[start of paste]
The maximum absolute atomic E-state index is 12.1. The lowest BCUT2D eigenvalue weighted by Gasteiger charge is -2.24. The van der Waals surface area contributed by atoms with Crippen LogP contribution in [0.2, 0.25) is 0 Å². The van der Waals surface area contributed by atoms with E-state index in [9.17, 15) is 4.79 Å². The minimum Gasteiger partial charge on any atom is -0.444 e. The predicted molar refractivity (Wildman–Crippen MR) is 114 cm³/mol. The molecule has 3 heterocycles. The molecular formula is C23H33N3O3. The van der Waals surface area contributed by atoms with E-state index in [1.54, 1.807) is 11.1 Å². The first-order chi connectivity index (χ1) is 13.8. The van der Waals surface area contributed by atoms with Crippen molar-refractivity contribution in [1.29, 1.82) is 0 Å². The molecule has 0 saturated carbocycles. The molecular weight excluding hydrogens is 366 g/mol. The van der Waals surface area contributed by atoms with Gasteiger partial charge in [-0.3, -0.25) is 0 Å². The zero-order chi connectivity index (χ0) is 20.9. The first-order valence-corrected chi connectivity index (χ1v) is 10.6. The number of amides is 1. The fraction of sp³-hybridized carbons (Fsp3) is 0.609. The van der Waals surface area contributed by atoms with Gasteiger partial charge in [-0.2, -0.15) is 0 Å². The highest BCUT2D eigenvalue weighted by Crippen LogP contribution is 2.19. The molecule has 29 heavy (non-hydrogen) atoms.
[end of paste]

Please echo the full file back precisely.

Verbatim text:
The maximum absolute atomic E-state index is 12.1. The lowest BCUT2D eigenvalue weighted by Gasteiger charge is -2.24. The van der Waals surface area contributed by atoms with Crippen LogP contribution in [0.2, 0.25) is 0 Å². The van der Waals surface area contributed by atoms with E-state index in [9.17, 15) is 4.79 Å². The minimum Gasteiger partial charge on any atom is -0.444 e. The predicted molar refractivity (Wildman–Crippen MR) is 114 cm³/mol. The molecule has 3 heterocycles. The molecular formula is C23H33N3O3. The van der Waals surface area contributed by atoms with E-state index in [1.54, 1.807) is 11.1 Å². The first-order chi connectivity index (χ1) is 13.8. The van der Waals surface area contributed by atoms with Crippen molar-refractivity contribution in [1.29, 1.82) is 0 Å². The molecule has 0 saturated carbocycles. The molecular weight excluding hydrogens is 366 g/mol. The van der Waals surface area contributed by atoms with Gasteiger partial charge in [-0.3, -0.25) is 0 Å². The zero-order chi connectivity index (χ0) is 20.9. The first-order valence-corrected chi connectivity index (χ1v) is 10.6. The number of amides is 1. The fraction of sp³-hybridized carbons (Fsp3) is 0.609. The van der Waals surface area contributed by atoms with Gasteiger partial charge in [-0.2, -0.15) is 0 Å². The highest BCUT2D eigenvalue weighted by Crippen LogP contribution is 2.19. The molecule has 29 heavy (non-hydrogen) atoms.